How to clean Mushrooms? (7 Types explained)

After a long day of picking mushrooms, most of us just want to eat a good meal and relax. While just throwing your fresh-picked shrooms’ in the fridge is tempting, you know there’s one thing left to do…

Cleaning your Mushrooms! Is it just me that finds it tedious? 

Well, through experience I’ve kinda got the hang of the routine. Also, I’ve figured out the easiest and most effective way to do it. Ultimately, it’s not THAT bad.

 Why clean your Mushrooms?

  • So you don’t end up with pine needles, dirt, or other gunk in your meal!
  • It also helps with storage. Clean mushrooms tend to last much longer. 
  • They’ll also be easy and convenient to cook whenever you need them!

My #1 Secret to cleaning your Mushrooms

If you’re new to the mushroom picking scene, let me share with you a little secret. This makes the whole process simpler. 

Don’t Dirty Your Mushrooms While Picking!

I’ll be sincere, some mushrooms are dirty. Most though, are clean when you pick them. They get dirty in your basket/bag during transportation. When you place one dirty mushroom in your basket/bag, it gets the rest of them dirtier! 

Tips to prevent your Mushrooms from getting dirty while picking

  • Cut The Stems to Harvest – The stem butt is the bottom of the mushroom attached to the ground. I recommend cutting the stem butt when harvesting. This is better than actually “picking” the mushroom. This removes the dirtiest part of the mushroom. 
  • Preliminary Cleaning – While it’s tempting to throw your mushrooms directly in your basket/bag, it’s best to do a quick clean first.  Lots of the dirt/leaves are only loosely on your mushroom and can be easily brushed off. Otherwise, they will get other mushrooms dirty or the dirt may get worked into the tissues.
  • Use a Wide Basket – Using a wide basket is the BEST option for mushroom picking. It prevents you from putting too many mushrooms on top of each other. This prevents them from becoming dirtier and becoming damaged by their weight. The porosity of the basket also allows spores to spread through the forest while you walk!
  • Bring Wax Paper or Bags – You can wrap small or brittle mushrooms to prevent them from becoming damaged. Otherwise, they can become a gazillion pieces by the time you’re done with the hunt. You can also use it to wrap filthy mushrooms, like the famous “California Mud Puppies”.
  • Be Picky! – There’s no point in picking old, damaged, or filthy mushrooms. These end up breaking apart and making more work for you in the long run.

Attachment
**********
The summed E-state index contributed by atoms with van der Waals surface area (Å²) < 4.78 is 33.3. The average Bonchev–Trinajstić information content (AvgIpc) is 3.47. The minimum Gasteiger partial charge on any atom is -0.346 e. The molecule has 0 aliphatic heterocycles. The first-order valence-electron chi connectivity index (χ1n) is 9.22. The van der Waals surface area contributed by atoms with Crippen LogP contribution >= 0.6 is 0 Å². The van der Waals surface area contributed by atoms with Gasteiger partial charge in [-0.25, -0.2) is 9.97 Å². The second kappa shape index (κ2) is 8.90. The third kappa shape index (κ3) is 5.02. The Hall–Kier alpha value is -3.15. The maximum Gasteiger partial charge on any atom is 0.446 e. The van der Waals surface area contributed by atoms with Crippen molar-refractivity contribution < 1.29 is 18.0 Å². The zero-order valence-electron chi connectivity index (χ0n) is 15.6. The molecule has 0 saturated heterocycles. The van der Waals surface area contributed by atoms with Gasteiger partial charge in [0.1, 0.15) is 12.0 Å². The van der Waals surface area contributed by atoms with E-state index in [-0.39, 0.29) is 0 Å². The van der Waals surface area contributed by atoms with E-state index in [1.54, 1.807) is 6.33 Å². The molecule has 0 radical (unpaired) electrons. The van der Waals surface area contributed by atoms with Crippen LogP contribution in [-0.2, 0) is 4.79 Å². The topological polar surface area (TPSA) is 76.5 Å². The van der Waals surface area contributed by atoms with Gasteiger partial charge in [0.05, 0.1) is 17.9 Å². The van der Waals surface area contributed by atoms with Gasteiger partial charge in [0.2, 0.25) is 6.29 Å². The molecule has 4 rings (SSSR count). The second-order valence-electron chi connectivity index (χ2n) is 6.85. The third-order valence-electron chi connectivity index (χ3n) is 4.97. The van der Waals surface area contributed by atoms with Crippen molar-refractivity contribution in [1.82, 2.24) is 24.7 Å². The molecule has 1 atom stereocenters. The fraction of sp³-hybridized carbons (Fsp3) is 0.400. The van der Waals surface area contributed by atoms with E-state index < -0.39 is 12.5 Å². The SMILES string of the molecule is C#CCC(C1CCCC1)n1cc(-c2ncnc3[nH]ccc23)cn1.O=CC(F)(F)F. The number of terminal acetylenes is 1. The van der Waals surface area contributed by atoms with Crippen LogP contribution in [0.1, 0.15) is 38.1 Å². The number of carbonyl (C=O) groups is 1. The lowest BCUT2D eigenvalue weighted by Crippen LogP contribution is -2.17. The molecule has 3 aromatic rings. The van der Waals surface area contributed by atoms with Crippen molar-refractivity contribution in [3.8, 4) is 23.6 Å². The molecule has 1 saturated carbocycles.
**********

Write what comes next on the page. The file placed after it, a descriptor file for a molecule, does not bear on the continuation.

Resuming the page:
Washing with or without Water? 

Most people will tell you to avoid wetting your mushrooms when cleaning. This can get your mushrooms soggy and thus diminish their quality. After all, soggy mushrooms don’t have a nice texture or flavor.  


If you have time to let them air dry for a while it’s OKAY to get them wet. Place them on a piece of cardboard or a breathable rack. You know they are ready when they become rubbery and have lost excessive moisture. 

Many pickers with LARGE hauls will even hose them down for the quickest results!

How to clean Morel Mushrooms

Morels have a strange texture that can be a challenge to clean. Their hollow inside can also host a lot of bugs and dirt. Thankfully, there is an easy way to clean them up!

  1. Dunk and shake them in water. If there is a lot of gunk in their hollow insides, cut them in half first.
  2. Place them on a piece of cardboard to air dry for 15-30 minutes.
  3. Cook them immediately or store them in a cardboard box inside the fridge.

How to clean Portobello Mushrooms

Portobellos can easily become saturated with water. For this reason, avoid wetting them excessively right before cooking.

  1. Cut off dirty stem butts if present.
  2. Wash them by rubbing a moist towel across their surface to remove any dirt.
  3. Cook immediately or store in the fridge.

How to clean Oyster Mushrooms

Oysters are usually pretty clean since they don’t grow directly from the ground. Regardless sometimes you will need to clean them before cooking.

  1. Cut off stem butts with any signs of organic material. 
  2. Wild oysters often have a lot of maggots so discard any that are soft, brittle, or display any other symptoms of age.
  3. Use a moist paper towel to remove excess dirt.
  4. Some insects live in the mushroom gills. Remove these with a brush or by blowing between the gills profusely. 
  5. Cook immediately or store in the fridge.

How to clean Shiitake Mushrooms

Shiitake mushrooms rarely need cleaning, but if they do it’s quick.

  1. Cut off the woody stem.
  2. Use a moist towel to rub off any external dirt.
  3. Cook immediately or store in the fridge.

How to clean Baby Bella Mushrooms

Follow the instructions mentioned above for portobello mushrooms.

How to clean Chanterelle Mushrooms

Chanterelles are some of the most widely foraged mushrooms. While they are usually clean, some varieties do get particularly muddy. 

  1. Discard any questionable mushrooms or those with evidence of maggots.
  2. With a knife, cut or scrape any damaged or undesirable parts of the mushrooms.  This includes anything mushy or oxidized.
  3. Use a moist towel to wash off any dirt or organic materials.
  4. Alternatively, wash them under a sink. Afterward, let them dry for 12-24 hours before cooking or storing them in the fridge.

How to clean Lobster Mushrooms

Lobster mushrooms can be a bit tricky to clean because they have a crinkly uneven texture. Because of this they often hold dirt that is not straightforward to remove.

  1. Lobster mushrooms should be firm. Discard any parts of the mushrooms that are spongy.
  2. Using a knife scrape off the outer parts encrusted with dirt.
  3. If necessary, place under running water. Avoid submerging them for extended periods.
  4. Cook immediately or store in the fridge.

Leave a Comment

Your email address will not be published. Required fields are marked *